Empathy deepens relationships, fuels understanding, inspires reconciliation, unites us in our differences, and pushes us to act in love. But it is also dangerous.
How often has our obsession with happiness gotten in the way of something better?
When I found out about the rainforest, the first thing I did was think about it long enough that I felt a hint of something. Then I researched it, found out facts, and then scrambled to find something--anything--that I could do. But what can I do about something far away that only the rich and powerful can influence?
We are not made to find all of the answers in our own individual experiences. When we share stories, we pile hope into an already vast collection of shared hopes and triumphs--stories of faith and overcoming despite all of the reasons to despair.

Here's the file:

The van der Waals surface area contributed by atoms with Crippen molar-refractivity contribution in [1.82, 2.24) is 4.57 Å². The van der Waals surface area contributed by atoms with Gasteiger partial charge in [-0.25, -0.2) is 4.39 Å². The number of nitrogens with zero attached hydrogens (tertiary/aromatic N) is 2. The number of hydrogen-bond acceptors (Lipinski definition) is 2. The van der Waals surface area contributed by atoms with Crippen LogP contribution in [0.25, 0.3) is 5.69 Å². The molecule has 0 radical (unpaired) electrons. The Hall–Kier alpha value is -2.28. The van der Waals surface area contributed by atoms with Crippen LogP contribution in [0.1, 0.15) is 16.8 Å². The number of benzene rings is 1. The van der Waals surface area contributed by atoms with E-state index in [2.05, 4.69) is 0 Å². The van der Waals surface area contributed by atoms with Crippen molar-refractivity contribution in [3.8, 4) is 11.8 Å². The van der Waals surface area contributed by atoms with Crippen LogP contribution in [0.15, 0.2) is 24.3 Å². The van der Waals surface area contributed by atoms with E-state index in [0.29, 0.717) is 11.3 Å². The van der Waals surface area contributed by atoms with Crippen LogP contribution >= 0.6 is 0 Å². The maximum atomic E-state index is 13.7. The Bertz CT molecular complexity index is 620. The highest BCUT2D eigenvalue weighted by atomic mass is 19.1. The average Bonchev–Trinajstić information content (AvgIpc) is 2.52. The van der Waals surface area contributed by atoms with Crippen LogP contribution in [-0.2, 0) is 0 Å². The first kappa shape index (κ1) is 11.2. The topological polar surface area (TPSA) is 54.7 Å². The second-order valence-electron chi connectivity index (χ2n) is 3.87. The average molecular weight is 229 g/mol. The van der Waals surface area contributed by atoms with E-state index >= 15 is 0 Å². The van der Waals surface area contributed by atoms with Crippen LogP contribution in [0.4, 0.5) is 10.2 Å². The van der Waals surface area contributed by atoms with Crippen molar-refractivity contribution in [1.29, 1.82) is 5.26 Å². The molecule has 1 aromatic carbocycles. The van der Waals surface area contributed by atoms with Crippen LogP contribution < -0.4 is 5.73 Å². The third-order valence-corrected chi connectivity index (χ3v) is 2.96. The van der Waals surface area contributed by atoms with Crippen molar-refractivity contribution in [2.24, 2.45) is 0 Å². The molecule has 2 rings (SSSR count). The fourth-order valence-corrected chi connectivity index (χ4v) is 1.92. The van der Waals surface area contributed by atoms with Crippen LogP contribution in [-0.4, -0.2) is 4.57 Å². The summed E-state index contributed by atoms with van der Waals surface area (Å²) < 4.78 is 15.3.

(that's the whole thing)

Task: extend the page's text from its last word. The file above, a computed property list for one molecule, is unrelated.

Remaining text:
Right now, email subscribers receive a free PDF of a brief nonfiction piece that I wrote in graduate school about an experience I had with debilitating anxiety. I wrote it to process this time, and it became something I hope will encourage others.
You are not alone, and many like yourself have completed the journey you are just beginning who are ready to tell you that you can do it.
Ever since I was a kid, I have had people tell me to eat more, to get "some meat on those bones," or that I was "skinny," "bony," or just "skin and bones."